I will keep this brief as rest assured, if you click the link you will end up watching the whole interview despite saying to yourself “I’ll just watch 10 minutes for now and finish it tomorrow when I’ve had some sleep”. Continue reading →
The internet is absolutely teeming with information about film making, cameras, cinematography, DSLRs, DSLRs, DSLRs, lighting, accessories. While a lot of the information is quite misleading, there are tons of brilliant, free resources in all shapes and sizes online. I find that many of the best articles, videos and podcasts are led by or involve authorities in the field of cinematography, film making or camera assisting. I thought it would be helpful to catalogue these for everyone to learn from. Predominantly Cinematography Resources, these may also dip into story or camera assisting, but will always be useful to anyone with an interest in camera. Continue reading →
These competitions are as fun as they are gruelling. In April, I worked with a great team who are becoming a really solid crew (most of the same lot as the Hansel and Gretel shoot) to enter another 48 hour film competition. The same rules applied as with the 48 hour challenge in Exeter, but this one had much more at stake: a feature film development deal. For me, it meant lighting without a gaffer, using a steadicam and shooting a science fiction film on a £0 budget while making sure it looked convincing, all for the first time. Here’s how it panned out. Continue reading →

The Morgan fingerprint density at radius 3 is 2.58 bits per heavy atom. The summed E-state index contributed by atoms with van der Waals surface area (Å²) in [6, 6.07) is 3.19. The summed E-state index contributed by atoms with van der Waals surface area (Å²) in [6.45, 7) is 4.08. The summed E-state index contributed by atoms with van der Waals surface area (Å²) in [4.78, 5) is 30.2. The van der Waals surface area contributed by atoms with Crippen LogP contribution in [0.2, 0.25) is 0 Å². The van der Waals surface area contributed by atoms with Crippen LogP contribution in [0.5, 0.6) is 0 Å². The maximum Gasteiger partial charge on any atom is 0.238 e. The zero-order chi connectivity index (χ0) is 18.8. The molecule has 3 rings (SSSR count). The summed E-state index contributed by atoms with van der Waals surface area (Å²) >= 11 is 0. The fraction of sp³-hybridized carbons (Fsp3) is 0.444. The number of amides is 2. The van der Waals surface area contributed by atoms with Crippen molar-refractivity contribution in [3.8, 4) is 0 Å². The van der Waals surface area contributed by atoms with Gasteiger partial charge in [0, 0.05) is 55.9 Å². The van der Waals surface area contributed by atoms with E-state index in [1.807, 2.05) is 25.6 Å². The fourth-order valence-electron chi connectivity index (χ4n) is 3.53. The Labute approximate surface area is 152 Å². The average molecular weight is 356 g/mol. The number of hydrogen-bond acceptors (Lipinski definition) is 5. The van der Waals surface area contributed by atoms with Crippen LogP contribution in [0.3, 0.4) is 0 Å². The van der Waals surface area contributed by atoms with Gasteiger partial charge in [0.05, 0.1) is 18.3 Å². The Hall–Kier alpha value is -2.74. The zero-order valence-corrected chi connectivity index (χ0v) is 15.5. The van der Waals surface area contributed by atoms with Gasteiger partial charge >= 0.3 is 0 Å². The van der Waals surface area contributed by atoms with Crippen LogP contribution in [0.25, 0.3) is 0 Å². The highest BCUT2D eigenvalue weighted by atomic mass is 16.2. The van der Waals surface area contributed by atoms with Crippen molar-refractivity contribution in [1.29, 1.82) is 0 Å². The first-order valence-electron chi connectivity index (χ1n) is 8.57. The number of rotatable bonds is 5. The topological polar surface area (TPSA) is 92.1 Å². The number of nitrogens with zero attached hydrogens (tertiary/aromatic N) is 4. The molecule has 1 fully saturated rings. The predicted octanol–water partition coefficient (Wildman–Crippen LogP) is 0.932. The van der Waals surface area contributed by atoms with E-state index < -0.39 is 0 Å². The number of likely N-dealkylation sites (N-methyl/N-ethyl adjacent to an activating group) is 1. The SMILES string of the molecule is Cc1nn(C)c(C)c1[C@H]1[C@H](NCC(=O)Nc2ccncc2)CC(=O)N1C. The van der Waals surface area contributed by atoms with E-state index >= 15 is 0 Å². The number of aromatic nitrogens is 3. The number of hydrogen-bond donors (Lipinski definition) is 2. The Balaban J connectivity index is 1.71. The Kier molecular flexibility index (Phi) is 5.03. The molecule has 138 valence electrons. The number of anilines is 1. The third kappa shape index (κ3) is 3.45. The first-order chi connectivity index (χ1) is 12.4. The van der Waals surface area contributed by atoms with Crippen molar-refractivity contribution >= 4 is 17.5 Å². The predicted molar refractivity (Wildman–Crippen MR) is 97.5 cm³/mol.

To round off the first month of 2012, I shot a short film for director Martina Lopez. It was a one day shoot with a lot of dialogue, skeleton crew and first time actresses, Sophie Wills and Lily Grindrod – both of whom did a great job.
The actresses played two 16 year old school girls skiving off class. So the whole film is set inside a school toilet and largely inside 2 very small cubicles, which presented a tricky shooting environment. There was no time or money for lighting, so it consisted of the practical fluorescent tubes on the ceiling, reflectors and a a bit of jiggery-pokery. The main problem of space and light was solved by removing the doors from their hinges and shooting from outside each cubicle looking in. To simulate the doors being closed, we flagged off the area behind me. For a rough and ready quick fix, it worked ok!
This one will probably be online quite quickly so I’ll post a link once it’s available. For now, below are some ungraded frame grabs from the rushes. Continue reading →
Last week saw an overwhelming amount of cakes, pies, chocolate and…maggots. 2012 couldn’t have got off to a better start as I got the opportunity to shoot a wonderful, short adaptation of the Brothers Grimm fairy tale, Hansel and Gretel. Below I have included some raw frame grabs from the rushes and production photos.